“Black Monday” activists tussled with dozens of police officers and government security guards on Monday after they were blocked while marching in support of National Election Committee official Ny Chakrya, who is facing charges in a civil defamation case widely believed to be politically motivated.
Now in its 11th week, participants in the Black Monday campaign have been calling for the release of Mr. Chakrya, the committee’s deputy secretary-general, and four officers from rights group Adhoc, for which Mr. Chakrya also used to work. All five were jailed on bribery charges in early May as part of the government’s investigation into claims that deputy opposition leader Kem Sokha took a mistress.
At about 8 a.m. on Monday, about a dozen land rights activists carrying banners and dressed in either black or white T-shirts gathered in the capital’s eviction-hit Borei Keila neighborhood and began making their way toward the Phnom Penh Municipal Court while dragging a cart carrying water and rice. About 30 minutes and half a kilometer later, police and Prampi Makara district security guards destroyed the banners and confiscated the cart.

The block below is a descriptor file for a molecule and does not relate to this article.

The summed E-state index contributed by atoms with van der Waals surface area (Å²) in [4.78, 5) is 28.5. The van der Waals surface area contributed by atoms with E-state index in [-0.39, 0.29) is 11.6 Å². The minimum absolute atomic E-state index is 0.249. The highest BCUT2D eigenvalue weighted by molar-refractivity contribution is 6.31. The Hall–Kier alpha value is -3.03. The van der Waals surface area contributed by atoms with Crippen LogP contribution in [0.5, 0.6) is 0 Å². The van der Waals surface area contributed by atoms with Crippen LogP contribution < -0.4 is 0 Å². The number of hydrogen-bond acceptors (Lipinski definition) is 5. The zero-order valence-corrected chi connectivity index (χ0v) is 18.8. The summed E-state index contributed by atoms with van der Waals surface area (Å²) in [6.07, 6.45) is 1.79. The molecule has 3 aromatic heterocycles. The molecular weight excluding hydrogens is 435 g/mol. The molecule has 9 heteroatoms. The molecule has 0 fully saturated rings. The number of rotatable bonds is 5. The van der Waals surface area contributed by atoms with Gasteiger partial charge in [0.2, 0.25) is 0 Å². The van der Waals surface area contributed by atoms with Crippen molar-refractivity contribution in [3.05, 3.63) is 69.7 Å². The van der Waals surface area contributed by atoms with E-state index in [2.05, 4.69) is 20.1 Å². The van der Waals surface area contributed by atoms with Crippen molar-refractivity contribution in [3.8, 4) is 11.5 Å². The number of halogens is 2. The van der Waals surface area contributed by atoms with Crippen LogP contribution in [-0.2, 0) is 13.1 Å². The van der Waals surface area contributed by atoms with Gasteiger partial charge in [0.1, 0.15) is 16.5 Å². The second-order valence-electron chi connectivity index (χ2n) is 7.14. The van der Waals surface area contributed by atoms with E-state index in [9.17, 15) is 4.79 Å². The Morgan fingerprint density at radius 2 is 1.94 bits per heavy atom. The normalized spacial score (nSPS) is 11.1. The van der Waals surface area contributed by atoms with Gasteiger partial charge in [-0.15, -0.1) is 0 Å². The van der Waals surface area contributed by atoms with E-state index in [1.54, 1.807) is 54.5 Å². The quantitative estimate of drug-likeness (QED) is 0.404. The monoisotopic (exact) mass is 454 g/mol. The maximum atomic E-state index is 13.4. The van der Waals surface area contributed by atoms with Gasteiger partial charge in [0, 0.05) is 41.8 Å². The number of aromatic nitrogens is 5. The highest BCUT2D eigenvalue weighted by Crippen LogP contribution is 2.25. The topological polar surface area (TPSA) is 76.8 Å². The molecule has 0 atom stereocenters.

“Are you Khmer or Yuon? Do you eat with a Yuon or Khmer salary? I want to ask you when Mr. Hun Sen will solve our Borei Keila issue,” protester Leng Thuok shouted at the officers, using an often-derogatory term for Vietnamese people.
Blocked for about half an hour, the protesters finally detoured down Street 336 but were again stopped, this time outside the district police station. Activists Im Srey Touch, Phok Sophin, Kim Sarann and Sea Nareth were briefly detained inside. When they were released, the protesters dispersed.
“They kicked us from behind, so we fell to the ground. When we fell on the ground, they dragged us like animals,” Ms. Sarann said.
City Hall spokesman Mean Chanyada defended the blockade, saying that if authorities had not taken action, the protesters would have caused turmoil in the capital.
“If they were celebrating Black Monday, which is banned, and we had not dispersed them, it would have meant that we were also supporting Black Monday,” he said.
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